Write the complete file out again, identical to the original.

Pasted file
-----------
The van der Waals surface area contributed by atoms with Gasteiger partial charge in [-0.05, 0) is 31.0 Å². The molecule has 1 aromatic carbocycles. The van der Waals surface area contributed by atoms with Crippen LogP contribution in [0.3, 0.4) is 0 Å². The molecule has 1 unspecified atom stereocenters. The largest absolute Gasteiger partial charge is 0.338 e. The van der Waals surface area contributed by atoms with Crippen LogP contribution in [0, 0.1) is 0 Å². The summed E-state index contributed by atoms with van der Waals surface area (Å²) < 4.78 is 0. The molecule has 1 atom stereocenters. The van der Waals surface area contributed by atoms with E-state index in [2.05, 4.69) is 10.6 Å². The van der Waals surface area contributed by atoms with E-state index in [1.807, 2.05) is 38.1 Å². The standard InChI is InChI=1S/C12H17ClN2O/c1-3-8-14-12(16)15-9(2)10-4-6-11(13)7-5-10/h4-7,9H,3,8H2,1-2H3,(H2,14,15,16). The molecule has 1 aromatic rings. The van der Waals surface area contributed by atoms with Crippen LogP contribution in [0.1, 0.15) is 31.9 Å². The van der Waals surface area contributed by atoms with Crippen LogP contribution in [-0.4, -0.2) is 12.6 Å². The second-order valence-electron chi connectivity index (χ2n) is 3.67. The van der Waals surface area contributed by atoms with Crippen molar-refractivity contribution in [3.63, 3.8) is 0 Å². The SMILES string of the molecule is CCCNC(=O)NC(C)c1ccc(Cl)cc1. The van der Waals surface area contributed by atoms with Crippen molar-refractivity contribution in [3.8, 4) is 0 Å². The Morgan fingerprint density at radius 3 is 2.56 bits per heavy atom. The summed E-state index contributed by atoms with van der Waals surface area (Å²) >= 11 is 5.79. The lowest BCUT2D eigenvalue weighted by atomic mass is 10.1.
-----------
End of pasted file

The van der Waals surface area contributed by atoms with Gasteiger partial charge in [-0.05, 0) is 31.0 Å². The molecule has 1 aromatic carbocycles. The van der Waals surface area contributed by atoms with Crippen LogP contribution in [0.3, 0.4) is 0 Å². The molecule has 1 unspecified atom stereocenters. The largest absolute Gasteiger partial charge is 0.338 e. The van der Waals surface area contributed by atoms with Crippen LogP contribution in [0, 0.1) is 0 Å². The summed E-state index contributed by atoms with van der Waals surface area (Å²) < 4.78 is 0. The molecule has 1 atom stereocenters. The van der Waals surface area contributed by atoms with E-state index in [2.05, 4.69) is 10.6 Å². The van der Waals surface area contributed by atoms with E-state index in [1.807, 2.05) is 38.1 Å². The standard InChI is InChI=1S/C12H17ClN2O/c1-3-8-14-12(16)15-9(2)10-4-6-11(13)7-5-10/h4-7,9H,3,8H2,1-2H3,(H2,14,15,16). The molecule has 1 aromatic rings. The van der Waals surface area contributed by atoms with Crippen LogP contribution in [0.1, 0.15) is 31.9 Å². The van der Waals surface area contributed by atoms with Crippen LogP contribution in [-0.4, -0.2) is 12.6 Å². The second-order valence-electron chi connectivity index (χ2n) is 3.67. The van der Waals surface area contributed by atoms with Crippen molar-refractivity contribution in [3.63, 3.8) is 0 Å². The SMILES string of the molecule is CCCNC(=O)NC(C)c1ccc(Cl)cc1. The van der Waals surface area contributed by atoms with Crippen molar-refractivity contribution in [3.8, 4) is 0 Å². The Morgan fingerprint density at radius 3 is 2.56 bits per heavy atom. The summed E-state index contributed by atoms with van der Waals surface area (Å²) >= 11 is 5.79. The lowest BCUT2D eigenvalue weighted by atomic mass is 10.1.